Photos and Write-Up by Chris Weiss

Photos and Write-Up by Chris Weiss

Taking the stage after The Gaslight Anthem, experimental hardcore rockers Thrice took the stage in an explosion of epic lighting and slammed into the heaving barriers that were filled to the max with over 2,300 fans.

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Photos and Write-Up by Chris Weiss

Photos and Write-Up by Chris Weiss

Following The Gaslight Anthem and Thrice, Alkaline Trio took the stage to show that they could continue the throwdown of punk rock, and that Rise Against would have to bring it louder, harder, and stronger if they wanted to raise the bar that Trio brought.

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Photos and Write-Up by Chris Weiss

Photos and Write-Up by Chris Weiss

Coming out in a whirlwind of piano rock, Ohio-natives Relient K lit up The Pageant in Saint Louis, Missouri to cap off the night as the headlining band for the Uncle Fest Tour.  (more…)

Photos and write-up by Chris Weiss

Opening with the words, “And today was a day just like any other,” Andrew McMahon of Jack’s Mannequin couldn’t have been more wrong — today was a day unlike any other.

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Resident bad ass, Christian Skoch, gives you fine readers his overwhelmingly amazing experience in written form of the Explosions in the Sky concert that took place at the Pageant on Saturday, March 29. ROCK!

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When I learned the Explosions in the Sky concert last Saturday wasn’t sold out, I assumed that it would be one of the less crowded Pageant shows I had been to. I mean, who would go to a concert to hear compositions that are more conducive to studying or sleeping than rocking out? Apparently everyone. This is why I was also surprised to find out there were no assigned seats, or scarcely any seating at all. I guess the only thing I was right about going into the Pageant was that I was in for an epic experience.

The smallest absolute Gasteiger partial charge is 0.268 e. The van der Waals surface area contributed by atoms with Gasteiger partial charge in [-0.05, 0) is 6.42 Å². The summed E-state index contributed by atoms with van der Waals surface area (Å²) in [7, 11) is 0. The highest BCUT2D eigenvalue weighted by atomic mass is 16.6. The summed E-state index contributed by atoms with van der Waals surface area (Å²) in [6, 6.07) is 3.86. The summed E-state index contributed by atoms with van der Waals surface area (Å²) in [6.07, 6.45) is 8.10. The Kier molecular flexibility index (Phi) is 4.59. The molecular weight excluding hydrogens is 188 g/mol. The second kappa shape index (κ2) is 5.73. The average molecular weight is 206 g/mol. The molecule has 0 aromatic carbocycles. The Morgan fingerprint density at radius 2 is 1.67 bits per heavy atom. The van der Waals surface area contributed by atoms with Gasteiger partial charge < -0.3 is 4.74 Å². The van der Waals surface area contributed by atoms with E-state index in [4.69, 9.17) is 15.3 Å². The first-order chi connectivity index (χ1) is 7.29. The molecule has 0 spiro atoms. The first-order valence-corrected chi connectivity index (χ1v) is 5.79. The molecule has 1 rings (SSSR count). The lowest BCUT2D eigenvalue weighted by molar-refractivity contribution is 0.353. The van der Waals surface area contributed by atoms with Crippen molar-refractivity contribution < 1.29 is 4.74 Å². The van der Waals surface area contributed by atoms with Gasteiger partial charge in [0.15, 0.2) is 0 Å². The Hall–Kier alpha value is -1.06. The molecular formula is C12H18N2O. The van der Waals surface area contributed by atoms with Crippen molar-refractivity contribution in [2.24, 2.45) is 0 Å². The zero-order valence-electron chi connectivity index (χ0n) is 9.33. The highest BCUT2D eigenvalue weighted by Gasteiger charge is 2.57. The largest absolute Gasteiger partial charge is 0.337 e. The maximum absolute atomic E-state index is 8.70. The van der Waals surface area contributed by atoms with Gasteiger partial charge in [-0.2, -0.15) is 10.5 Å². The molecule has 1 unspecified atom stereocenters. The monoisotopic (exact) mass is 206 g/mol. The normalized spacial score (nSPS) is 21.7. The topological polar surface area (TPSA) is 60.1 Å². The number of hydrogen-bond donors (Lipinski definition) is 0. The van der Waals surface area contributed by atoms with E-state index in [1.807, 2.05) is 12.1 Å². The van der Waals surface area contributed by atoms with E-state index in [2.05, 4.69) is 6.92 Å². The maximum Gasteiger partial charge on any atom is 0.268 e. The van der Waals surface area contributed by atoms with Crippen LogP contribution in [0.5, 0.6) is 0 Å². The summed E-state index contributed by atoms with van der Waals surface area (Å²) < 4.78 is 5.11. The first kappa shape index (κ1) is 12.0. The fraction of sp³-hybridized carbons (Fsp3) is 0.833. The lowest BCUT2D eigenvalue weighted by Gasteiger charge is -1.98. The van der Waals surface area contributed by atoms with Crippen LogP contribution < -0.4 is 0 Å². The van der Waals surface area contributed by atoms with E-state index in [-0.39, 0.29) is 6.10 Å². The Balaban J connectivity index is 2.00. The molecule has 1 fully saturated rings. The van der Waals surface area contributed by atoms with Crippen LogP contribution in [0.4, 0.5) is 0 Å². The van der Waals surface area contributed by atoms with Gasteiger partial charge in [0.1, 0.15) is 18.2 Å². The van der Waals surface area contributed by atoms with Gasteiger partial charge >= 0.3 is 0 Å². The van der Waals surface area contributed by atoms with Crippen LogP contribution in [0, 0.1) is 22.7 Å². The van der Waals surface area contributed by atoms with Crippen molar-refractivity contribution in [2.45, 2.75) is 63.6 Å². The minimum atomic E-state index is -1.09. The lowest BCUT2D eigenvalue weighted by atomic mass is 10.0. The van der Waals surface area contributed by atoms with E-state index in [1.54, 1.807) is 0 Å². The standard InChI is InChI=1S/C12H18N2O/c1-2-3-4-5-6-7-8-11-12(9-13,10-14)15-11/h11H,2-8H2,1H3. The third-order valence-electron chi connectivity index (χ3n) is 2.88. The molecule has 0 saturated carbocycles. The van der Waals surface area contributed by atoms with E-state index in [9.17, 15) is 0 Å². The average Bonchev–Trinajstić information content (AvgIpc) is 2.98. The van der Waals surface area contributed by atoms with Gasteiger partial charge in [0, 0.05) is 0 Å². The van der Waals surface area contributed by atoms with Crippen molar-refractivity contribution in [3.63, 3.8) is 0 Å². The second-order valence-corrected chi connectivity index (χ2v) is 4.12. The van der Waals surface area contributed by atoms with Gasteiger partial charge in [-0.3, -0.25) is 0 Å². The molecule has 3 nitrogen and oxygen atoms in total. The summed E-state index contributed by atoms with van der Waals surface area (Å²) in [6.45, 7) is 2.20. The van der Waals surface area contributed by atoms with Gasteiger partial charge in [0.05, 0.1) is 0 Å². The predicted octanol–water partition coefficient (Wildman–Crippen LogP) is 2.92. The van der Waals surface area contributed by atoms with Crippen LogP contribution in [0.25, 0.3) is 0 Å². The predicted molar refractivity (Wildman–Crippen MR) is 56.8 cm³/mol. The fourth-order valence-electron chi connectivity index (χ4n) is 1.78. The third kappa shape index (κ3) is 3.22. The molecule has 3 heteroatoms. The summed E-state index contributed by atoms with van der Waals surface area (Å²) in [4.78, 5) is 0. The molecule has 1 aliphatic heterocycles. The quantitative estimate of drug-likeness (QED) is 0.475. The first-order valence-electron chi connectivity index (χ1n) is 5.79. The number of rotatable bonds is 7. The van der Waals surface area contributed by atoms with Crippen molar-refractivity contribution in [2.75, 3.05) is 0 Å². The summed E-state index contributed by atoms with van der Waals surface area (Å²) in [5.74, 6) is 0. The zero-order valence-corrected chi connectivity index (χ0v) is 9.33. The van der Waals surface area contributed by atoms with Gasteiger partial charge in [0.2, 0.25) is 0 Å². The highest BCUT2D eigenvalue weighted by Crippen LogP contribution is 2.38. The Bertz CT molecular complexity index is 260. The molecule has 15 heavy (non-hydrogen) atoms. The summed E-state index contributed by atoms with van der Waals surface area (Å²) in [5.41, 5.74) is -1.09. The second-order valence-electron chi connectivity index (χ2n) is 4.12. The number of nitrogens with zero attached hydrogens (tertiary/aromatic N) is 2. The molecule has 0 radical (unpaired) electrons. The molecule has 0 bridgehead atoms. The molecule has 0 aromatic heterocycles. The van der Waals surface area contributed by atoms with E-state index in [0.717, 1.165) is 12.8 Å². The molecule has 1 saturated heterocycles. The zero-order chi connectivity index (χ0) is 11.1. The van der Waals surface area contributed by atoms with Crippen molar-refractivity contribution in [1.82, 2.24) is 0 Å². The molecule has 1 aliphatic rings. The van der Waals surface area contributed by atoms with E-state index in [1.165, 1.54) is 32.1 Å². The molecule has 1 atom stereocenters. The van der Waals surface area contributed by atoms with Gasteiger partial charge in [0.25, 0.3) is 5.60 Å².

The opening act for Explosions in the Sky was Lichens, the stage name for a man named Rob Lowe. He plays as the bassist for the math rock band 90 Day Men who turned to his solo project for more collaboration opportunities and more room for expression in live performances. His performance was indeed quite remarkable. It consisted almost entirely of wordless, looping, effected vocals while his guitarist played along. The unique set began with him sitting in center stage recording and looping what would eventually become a chorus of birds using just quiet whistling through his teeth. From there it went to loud, distorted guitar and harmonic vocals overplaying each other. I say it was unique because if he played more than one song, the audience was not aware. When his performance seemed like it was transitioning to a new theme, or he paused for a few seconds, there was no applause as the audience was entranced in silence. I lost track of how long he kept us captive, but I’m sure it was more than half an hour. He could have kept us for an hour and a half and I would not have noticed the difference.